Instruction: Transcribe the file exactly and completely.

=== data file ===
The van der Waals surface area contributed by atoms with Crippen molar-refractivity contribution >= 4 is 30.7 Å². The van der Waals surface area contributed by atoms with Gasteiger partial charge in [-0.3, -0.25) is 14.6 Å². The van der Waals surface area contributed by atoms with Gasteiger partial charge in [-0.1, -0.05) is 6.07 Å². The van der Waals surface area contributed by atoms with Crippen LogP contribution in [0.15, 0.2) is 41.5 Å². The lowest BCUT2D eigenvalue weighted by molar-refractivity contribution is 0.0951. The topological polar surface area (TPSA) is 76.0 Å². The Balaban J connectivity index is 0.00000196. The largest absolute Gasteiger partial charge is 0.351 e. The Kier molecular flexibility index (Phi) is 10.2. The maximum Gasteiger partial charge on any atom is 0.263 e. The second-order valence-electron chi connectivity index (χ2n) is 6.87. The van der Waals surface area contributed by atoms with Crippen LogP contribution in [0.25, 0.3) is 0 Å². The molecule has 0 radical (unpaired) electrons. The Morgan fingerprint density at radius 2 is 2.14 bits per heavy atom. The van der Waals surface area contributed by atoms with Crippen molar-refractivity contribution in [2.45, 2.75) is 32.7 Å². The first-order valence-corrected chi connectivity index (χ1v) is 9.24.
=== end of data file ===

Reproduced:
The van der Waals surface area contributed by atoms with Crippen molar-refractivity contribution >= 4 is 30.7 Å². The van der Waals surface area contributed by atoms with Gasteiger partial charge in [-0.3, -0.25) is 14.6 Å². The van der Waals surface area contributed by atoms with Gasteiger partial charge in [-0.1, -0.05) is 6.07 Å². The van der Waals surface area contributed by atoms with Crippen LogP contribution in [0.15, 0.2) is 41.5 Å². The lowest BCUT2D eigenvalue weighted by molar-refractivity contribution is 0.0951. The topological polar surface area (TPSA) is 76.0 Å². The Balaban J connectivity index is 0.00000196. The largest absolute Gasteiger partial charge is 0.351 e. The Kier molecular flexibility index (Phi) is 10.2. The maximum Gasteiger partial charge on any atom is 0.263 e. The second-order valence-electron chi connectivity index (χ2n) is 6.87. The van der Waals surface area contributed by atoms with Crippen LogP contribution in [0.25, 0.3) is 0 Å². The molecule has 0 radical (unpaired) electrons. The Morgan fingerprint density at radius 2 is 2.14 bits per heavy atom. The van der Waals surface area contributed by atoms with Crippen molar-refractivity contribution in [2.45, 2.75) is 32.7 Å². The first-order valence-corrected chi connectivity index (χ1v) is 9.24.